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Original Article

SJEMed. 2020; 1(2): 75-82

Prevalence of methicillin-resistant Staphylococcus aureus contamination in ambulances in Jeddah, Saudi Arabia

Fadi Jandali Qara, Shadi A. Zakai, Anas F. Hamam.

Background: In recent years, multiple reports of an increase in the emergence of community-acquired methicillin- resistant Staphylococcus aureus MRSA (CA-MRSA) have arisen. A potential infection risk may be present if a patient were to be transported by an emergency medical services (EMS) unit that previously transported a patient harboring CA-MRSA. We, therefore, sought to investigate whether there is a certain prevalence of CA-MRSA contamination among ambulances operating in the city of Jeddah, Saudi Arabia.
Methods: This was an observational, cross-sectional survey study involving ambulances (types I to IV) in service in Jeddah from September to November of 2018. Five areas were chosen to be swabbed in each ambulance enrolled in our study.
Results: A total of 425 samples were collected from 85 ambulances operating in three different health care sectors. Our results showed the overall contamination to be 338 samples (79.5%), with the highest contamination rate found on the stretcher grips and the blood pressure cuff sites (both n = 70 samples; 16.47%). Overall, only three samples yielded S. aureus bacteria, with none being MRSA.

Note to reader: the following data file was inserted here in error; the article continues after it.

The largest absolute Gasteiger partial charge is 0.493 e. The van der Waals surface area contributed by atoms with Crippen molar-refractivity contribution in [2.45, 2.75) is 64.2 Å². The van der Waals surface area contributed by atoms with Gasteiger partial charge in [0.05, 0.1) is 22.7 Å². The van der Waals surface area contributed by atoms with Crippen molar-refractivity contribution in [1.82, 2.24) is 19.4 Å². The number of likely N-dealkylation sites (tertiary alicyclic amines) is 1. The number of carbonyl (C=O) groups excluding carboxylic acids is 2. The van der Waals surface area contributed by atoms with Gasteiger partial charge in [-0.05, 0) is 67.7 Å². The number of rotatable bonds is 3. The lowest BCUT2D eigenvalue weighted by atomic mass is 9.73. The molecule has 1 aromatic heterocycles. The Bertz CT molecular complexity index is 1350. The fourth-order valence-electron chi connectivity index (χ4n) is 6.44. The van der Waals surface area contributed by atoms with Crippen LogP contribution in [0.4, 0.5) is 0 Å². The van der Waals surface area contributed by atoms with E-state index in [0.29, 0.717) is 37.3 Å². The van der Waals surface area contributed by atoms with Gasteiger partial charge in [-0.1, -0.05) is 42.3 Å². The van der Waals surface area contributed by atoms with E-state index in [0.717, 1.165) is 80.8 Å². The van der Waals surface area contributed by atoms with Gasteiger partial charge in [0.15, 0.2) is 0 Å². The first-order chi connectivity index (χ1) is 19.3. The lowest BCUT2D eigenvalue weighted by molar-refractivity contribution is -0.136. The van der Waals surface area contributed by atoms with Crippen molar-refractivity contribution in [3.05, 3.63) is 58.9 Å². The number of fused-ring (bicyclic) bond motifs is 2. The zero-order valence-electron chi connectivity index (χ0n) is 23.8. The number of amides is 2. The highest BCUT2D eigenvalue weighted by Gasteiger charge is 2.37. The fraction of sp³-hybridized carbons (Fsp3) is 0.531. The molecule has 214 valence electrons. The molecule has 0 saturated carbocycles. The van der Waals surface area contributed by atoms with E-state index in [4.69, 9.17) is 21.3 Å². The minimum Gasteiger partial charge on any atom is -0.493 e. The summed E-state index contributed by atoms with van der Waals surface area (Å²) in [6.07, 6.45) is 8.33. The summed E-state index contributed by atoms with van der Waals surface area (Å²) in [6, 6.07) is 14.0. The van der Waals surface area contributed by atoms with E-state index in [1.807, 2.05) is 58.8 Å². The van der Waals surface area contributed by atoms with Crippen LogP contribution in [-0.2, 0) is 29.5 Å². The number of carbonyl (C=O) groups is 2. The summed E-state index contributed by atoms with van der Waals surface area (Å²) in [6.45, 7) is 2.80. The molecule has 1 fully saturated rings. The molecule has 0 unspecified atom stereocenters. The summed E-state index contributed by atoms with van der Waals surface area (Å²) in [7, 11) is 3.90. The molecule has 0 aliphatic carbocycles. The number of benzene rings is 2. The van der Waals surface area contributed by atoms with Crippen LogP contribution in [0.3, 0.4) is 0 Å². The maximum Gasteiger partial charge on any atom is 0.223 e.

Conclusion: Even though we have an overall bacterial contamination rate of 79.5% in the areas surveyed on EMS ambulances, it is not clear that this contamination has a pathological potential to cause disease. The failure to isolate a single MRSA sample from the 425 taken suggests there is no MRSA problem.

Key words: Ambulance, methicillin-resistant Staphylococcus aureus, MRSA, emergency medical services. 

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The articles in Bibliomed are open access articles licensed under the terms of the Creative Commons Attribution-NonCommercial-ShareAlike 4.0 International License (https://creativecommons.org/licenses/by-nc-sa/4.0/) which permits unrestricted, non-commercial use, distribution and reproduction in any medium, provided the work is properly cited.
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